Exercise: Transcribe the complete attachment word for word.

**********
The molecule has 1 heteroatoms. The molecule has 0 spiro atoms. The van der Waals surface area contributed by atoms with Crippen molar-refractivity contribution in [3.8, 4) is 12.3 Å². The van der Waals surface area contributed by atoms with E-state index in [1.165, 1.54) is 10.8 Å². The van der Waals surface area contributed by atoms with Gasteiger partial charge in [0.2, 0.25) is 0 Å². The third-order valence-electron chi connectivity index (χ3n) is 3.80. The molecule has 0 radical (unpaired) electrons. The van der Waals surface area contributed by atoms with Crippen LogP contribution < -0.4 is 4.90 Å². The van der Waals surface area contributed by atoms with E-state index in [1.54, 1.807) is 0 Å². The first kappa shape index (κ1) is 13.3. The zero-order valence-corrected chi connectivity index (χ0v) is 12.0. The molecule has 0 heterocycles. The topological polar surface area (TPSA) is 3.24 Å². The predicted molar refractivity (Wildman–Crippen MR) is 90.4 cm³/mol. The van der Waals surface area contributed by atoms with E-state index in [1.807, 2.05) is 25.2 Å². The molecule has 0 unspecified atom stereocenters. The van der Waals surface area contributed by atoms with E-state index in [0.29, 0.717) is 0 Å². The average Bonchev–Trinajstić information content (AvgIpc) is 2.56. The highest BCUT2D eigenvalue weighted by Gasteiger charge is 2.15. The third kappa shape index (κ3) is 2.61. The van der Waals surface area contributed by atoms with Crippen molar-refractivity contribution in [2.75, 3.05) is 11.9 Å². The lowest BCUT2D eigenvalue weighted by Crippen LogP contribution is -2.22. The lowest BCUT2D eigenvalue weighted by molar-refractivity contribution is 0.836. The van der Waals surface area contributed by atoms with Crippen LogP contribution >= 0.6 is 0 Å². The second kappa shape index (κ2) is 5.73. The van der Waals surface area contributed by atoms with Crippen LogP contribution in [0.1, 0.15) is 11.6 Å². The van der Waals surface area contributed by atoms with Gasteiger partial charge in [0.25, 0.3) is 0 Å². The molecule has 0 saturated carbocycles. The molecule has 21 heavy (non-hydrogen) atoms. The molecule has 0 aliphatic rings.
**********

The molecule has 1 heteroatoms. The molecule has 0 spiro atoms. The van der Waals surface area contributed by atoms with Crippen molar-refractivity contribution in [3.8, 4) is 12.3 Å². The van der Waals surface area contributed by atoms with E-state index in [1.165, 1.54) is 10.8 Å². The van der Waals surface area contributed by atoms with Gasteiger partial charge in [0.2, 0.25) is 0 Å². The third-order valence-electron chi connectivity index (χ3n) is 3.80. The molecule has 0 radical (unpaired) electrons. The van der Waals surface area contributed by atoms with Crippen LogP contribution < -0.4 is 4.90 Å². The van der Waals surface area contributed by atoms with E-state index in [1.54, 1.807) is 0 Å². The first kappa shape index (κ1) is 13.3. The zero-order valence-corrected chi connectivity index (χ0v) is 12.0. The molecule has 0 heterocycles. The topological polar surface area (TPSA) is 3.24 Å². The predicted molar refractivity (Wildman–Crippen MR) is 90.4 cm³/mol. The van der Waals surface area contributed by atoms with E-state index in [1.807, 2.05) is 25.2 Å². The molecule has 0 unspecified atom stereocenters. The van der Waals surface area contributed by atoms with E-state index in [0.29, 0.717) is 0 Å². The average Bonchev–Trinajstić information content (AvgIpc) is 2.56. The highest BCUT2D eigenvalue weighted by Gasteiger charge is 2.15. The third kappa shape index (κ3) is 2.61. The van der Waals surface area contributed by atoms with Crippen molar-refractivity contribution in [2.75, 3.05) is 11.9 Å². The lowest BCUT2D eigenvalue weighted by Crippen LogP contribution is -2.22. The lowest BCUT2D eigenvalue weighted by molar-refractivity contribution is 0.836. The van der Waals surface area contributed by atoms with Crippen LogP contribution >= 0.6 is 0 Å². The second kappa shape index (κ2) is 5.73. The van der Waals surface area contributed by atoms with Crippen LogP contribution in [0.1, 0.15) is 11.6 Å². The van der Waals surface area contributed by atoms with Gasteiger partial charge in [0.25, 0.3) is 0 Å². The molecule has 0 saturated carbocycles. The molecule has 21 heavy (non-hydrogen) atoms. The molecule has 0 aliphatic rings.